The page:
[7]       On the subject of Mr. [XXX] re-availment, I note it was only for eight months. He explained how he was desperate to go back to find a way for both himself and Mr. [XXX] to come to Canada together. He explained that when he was first in Canada he did not realize he could claim refugee status on the basis of sexual orientation and he only determined that when he was back in the Dominican Republic. After speaking with someone, a friend he made in Canada when he was here. He further explained that after being back in the Dominican Republic and ex-, and experiencing additional harassment based on their sexual orientation the decision was made for him to go back to Canada and claim refugee status. While he and Mr. [XXX] would find a way to get him to Canada. It’s important to consider the context here, fear, depression and a lack of knowledge that he could’ve claimed his refugee status when he was first here. And I do not believe that it would be reasonable to infer that your return indicates a lack of subjective fear. I find that you both, that both of your subjective fears been established by the credible testimony and documentary evidence. And I believe what you both have alleged on a balance of probabilities.

State Protection

[8]       Having both, having accepted both of your allegations I have assessed these allegations against the country conditions evidence that we have on the Dominican Republic to determine whether each of you had faced a serious possibility of persecution and whether state protection will be available to you. I have considered Item 6.1, 6.4, and 2.1 of the Na-, National Documentation Package for the Dominican Republic which is at Exhibit 4. As well, your counsel has provided multiple documents and newspaper reports. To summarize, the evidence indicates that LGBT individuals often face intimidation and harassment in the Dominican Republic both from authorities and society. There were reports of violence against LGBT individuals including gay and bisexual men. People were reluctant to file official complaints due to fear of reprisals or humiliation.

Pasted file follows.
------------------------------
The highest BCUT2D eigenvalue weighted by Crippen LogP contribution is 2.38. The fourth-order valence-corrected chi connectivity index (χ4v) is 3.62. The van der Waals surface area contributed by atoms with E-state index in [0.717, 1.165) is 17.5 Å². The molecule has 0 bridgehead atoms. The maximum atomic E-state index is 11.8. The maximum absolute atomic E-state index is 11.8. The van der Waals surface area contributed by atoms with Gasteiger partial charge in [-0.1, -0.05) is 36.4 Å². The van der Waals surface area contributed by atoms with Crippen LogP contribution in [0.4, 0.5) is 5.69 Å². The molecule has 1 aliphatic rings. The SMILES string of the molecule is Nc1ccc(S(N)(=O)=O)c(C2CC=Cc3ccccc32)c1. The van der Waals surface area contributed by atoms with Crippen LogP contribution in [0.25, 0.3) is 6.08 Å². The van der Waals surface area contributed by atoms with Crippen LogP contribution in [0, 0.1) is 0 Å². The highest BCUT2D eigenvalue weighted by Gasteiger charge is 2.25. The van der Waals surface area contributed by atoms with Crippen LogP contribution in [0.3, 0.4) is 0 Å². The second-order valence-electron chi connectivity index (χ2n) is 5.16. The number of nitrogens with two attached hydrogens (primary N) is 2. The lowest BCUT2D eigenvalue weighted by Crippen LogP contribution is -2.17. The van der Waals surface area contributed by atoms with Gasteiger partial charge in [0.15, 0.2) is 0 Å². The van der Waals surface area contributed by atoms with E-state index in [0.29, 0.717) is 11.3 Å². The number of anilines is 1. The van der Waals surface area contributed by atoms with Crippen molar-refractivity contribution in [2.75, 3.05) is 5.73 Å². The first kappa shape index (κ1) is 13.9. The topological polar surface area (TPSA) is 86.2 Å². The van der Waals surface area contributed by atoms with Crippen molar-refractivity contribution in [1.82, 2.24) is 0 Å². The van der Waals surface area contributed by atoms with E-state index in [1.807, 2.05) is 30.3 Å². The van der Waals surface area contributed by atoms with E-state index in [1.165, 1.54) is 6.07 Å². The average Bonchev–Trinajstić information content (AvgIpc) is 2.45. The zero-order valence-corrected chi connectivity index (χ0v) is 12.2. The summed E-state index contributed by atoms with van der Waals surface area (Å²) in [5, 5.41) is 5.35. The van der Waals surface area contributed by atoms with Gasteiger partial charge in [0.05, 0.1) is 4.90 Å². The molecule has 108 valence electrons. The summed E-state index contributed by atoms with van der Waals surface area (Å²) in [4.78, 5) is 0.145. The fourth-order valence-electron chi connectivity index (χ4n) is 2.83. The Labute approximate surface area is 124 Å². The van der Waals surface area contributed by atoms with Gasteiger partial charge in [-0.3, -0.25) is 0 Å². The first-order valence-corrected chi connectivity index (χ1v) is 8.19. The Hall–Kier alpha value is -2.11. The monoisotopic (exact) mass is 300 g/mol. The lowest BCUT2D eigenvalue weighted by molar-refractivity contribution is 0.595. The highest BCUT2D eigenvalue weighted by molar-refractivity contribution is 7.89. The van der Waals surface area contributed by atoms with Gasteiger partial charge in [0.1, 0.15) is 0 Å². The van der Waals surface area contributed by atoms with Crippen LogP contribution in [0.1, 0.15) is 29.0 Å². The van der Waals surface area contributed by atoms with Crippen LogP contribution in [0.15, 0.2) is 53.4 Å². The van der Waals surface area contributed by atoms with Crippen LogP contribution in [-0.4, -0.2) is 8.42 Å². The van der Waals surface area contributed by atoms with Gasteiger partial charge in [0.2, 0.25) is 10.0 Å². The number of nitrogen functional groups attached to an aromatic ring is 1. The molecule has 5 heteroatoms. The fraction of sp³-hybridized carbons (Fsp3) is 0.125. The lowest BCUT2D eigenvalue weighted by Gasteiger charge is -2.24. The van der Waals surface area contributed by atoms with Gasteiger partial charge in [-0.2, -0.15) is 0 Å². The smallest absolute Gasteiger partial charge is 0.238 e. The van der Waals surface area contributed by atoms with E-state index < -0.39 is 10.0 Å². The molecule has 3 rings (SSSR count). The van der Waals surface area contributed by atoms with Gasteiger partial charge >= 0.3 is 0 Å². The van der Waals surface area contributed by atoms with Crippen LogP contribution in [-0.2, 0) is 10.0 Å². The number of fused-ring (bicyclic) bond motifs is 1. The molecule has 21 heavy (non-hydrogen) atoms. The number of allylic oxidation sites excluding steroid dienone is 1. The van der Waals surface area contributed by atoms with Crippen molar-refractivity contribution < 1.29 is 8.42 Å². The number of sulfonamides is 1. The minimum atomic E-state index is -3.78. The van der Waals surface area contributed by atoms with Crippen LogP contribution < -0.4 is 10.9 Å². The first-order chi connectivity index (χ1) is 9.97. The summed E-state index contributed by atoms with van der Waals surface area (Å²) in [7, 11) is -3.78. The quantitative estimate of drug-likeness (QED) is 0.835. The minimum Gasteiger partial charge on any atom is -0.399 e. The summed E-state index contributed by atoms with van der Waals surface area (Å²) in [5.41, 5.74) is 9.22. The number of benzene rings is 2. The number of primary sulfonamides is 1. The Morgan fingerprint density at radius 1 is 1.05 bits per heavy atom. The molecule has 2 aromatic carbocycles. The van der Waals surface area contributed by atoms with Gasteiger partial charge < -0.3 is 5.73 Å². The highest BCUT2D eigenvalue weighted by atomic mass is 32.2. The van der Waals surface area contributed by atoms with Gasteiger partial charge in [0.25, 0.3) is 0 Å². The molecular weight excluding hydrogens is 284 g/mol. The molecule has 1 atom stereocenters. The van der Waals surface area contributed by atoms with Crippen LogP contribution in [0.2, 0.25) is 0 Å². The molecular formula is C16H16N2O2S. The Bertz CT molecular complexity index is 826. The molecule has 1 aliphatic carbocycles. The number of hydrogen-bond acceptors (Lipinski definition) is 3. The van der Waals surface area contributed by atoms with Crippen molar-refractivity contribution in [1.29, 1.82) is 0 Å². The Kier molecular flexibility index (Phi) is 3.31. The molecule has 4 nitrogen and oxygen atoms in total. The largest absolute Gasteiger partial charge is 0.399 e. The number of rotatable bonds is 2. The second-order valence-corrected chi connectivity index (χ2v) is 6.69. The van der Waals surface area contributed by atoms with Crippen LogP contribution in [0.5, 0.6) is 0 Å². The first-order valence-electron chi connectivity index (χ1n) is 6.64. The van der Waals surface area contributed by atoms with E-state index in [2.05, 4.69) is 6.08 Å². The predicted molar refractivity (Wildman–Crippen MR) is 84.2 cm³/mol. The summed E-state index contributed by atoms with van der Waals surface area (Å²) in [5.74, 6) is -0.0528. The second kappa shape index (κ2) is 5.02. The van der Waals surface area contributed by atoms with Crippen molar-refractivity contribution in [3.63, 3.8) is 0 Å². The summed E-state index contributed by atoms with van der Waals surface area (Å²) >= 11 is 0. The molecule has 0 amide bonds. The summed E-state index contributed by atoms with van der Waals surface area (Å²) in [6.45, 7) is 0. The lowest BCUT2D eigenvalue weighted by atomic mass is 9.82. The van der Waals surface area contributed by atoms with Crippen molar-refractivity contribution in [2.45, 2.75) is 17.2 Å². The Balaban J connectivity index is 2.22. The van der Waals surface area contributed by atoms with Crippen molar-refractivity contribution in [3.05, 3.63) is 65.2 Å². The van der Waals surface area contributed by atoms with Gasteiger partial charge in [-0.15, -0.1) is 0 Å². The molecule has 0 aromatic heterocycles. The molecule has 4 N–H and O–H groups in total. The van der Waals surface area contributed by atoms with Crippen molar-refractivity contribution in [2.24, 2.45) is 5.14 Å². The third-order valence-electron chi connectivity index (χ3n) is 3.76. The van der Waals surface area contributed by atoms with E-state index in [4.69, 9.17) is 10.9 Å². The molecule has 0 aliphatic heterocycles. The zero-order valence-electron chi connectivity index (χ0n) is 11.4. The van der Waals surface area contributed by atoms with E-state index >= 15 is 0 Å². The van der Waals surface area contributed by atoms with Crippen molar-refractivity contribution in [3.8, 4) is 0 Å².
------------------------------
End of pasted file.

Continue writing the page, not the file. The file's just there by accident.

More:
[9]       It is noted that a report cited in Item 6.1 also indicates that the LGBT community experiences difficulty when trying to access the justice system and the police sometimes do not provide them with assistance. Moreover, discrimination is persa-, pervasive and affects LGBT people in the context of employment in the workplace and educational settings and healthcare settings. I find that you would not be able to live your lives freely and you would not be able to maintain a relationship in an open manner without risking harm or discrimination. You would face a risk of violence, harassment or discrimination by private actors, or even the police and I’ve considered that some of this has already occurred to you in the past. I find that the evidence establishes that you would each face a serious possibility of persecution due to you sexual orientation and the evidence is sufficient to also rebut the presumption of state protection. Finally given that the situation would be generally consistent throughout the Dominican Republic there would be no internal flight alternative available to either of you.

[10]     I therefore determine that each of you has a well-founded fear of persecution on the basis of your membership in a particular social group and that you are both Convention refugees pursuant to Section 96 of the Immigration Refugee Protection Act. Your claims are therefore accepted.

———- REASONS CONCLUDED ———-